Student Wellbeing from the Institutional Perspective: A New Method of Assessment

Student Wellbeing from the Institutional Perspective: A New Method of Assessment

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Students’ wellbeing can affect their retention, GPA, mental and physical health, and learning. Although institutions cannot control the levels of individual wellbeing that students bring with them to college, they can control the supports provided to students post-enrollment. Butler University has developed a survey that allows institutions to collect student perceptions on areas of strength and opportunity in institutional support for various aspects of their wellbeing while they are on campus. Session attendees will learn about the Student Wellbeing Institutional Support Survey (SWISS), the research base on which it is built, and how it can be used at other institutions.

Learning Objective(s)

  1. Program attendees will learn about empirical research that illustrates why institutions should emphasize multifaceted support for student wellbeing.
  2. Program attendees will learn about why an institution-level survey tool is necessary to provide actionable information for student wellbeing interventions.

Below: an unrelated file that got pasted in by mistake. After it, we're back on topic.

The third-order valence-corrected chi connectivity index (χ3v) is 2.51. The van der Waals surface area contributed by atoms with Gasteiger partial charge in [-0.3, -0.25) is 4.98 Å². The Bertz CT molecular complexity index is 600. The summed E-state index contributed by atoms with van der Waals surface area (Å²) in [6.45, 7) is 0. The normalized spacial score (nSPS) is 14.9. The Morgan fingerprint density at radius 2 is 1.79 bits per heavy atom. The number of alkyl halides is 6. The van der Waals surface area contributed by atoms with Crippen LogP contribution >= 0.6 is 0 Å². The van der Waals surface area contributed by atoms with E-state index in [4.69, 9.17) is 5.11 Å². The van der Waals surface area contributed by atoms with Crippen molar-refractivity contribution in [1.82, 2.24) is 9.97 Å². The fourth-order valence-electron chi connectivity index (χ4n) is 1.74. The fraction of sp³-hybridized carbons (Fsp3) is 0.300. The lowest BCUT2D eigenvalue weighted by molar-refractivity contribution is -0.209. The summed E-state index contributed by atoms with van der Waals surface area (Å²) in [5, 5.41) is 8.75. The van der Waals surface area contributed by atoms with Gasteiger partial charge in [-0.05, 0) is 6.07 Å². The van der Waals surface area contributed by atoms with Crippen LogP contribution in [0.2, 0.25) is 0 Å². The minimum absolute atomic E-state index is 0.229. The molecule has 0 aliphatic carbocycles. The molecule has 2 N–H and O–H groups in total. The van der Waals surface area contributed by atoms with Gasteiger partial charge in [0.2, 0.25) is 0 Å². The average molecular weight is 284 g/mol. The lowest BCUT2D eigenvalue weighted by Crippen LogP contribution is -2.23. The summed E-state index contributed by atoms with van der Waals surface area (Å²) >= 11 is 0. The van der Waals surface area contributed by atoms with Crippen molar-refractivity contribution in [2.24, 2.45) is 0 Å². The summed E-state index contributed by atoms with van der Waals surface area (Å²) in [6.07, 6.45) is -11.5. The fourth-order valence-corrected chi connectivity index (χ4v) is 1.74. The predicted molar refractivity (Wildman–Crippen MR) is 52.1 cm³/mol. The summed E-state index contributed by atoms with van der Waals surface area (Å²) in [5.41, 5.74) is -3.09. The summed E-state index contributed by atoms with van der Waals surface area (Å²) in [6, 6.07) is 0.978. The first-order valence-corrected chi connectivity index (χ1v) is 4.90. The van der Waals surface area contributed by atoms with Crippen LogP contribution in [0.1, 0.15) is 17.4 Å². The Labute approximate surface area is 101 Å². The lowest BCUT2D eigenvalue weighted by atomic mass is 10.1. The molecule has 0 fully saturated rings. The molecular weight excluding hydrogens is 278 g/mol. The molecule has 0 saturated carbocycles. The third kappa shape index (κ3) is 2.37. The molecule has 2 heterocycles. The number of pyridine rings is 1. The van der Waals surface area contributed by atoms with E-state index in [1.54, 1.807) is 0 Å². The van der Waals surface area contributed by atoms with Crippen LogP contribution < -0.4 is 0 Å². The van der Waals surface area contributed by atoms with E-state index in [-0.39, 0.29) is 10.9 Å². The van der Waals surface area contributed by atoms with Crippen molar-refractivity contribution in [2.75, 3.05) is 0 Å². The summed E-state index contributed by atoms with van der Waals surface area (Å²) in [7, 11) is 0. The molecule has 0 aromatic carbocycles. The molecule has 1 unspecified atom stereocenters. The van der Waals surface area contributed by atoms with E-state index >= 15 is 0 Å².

3. Program attendees will learn about how results from SWISS can provide a roadmap for institutions to create a campus environment more focused on student wellbeing.

Core Competencies:

Research & Evaluation

CEUs:

Erin O'Sullivan

Director of Advocacy & Strategic Partnerships

NIRSA Headquarters

Bridget Yuhas

Director of Student Affairs Assessment and Planning

Butler University

Dr. Bridget Yuhas has worked in student affairs functional areas such as student activities, alumni engagement, development, housing, and assessment. She also spent five years at the National Survey of Student Engagement (NSSE) where she frequently wrote experimental item sets for NSSE’s partner survey, the Faculty Survey of Student Engagement. Since arriving at Butler University in 2018, Dr. Yuhas has created ways to measure the efficacy of BU|BeWell, Butler’s framework for student wellbeing, and share results of those measurements to inform stakeholders’ practices across campus. She has presented original research on student wellbeing at NASPA Strategies, NASPA Annual Conference, Assessment Institute, NIRSA Annual Conference, and NIRSA’s Summer of Learning; and is currently partnering with the National Wellness Institute to study professional wellbeing practitioner competencies both within and outside of higher education.

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Student Wellbeing from the Institutional Perspective: A New Method of Assessment
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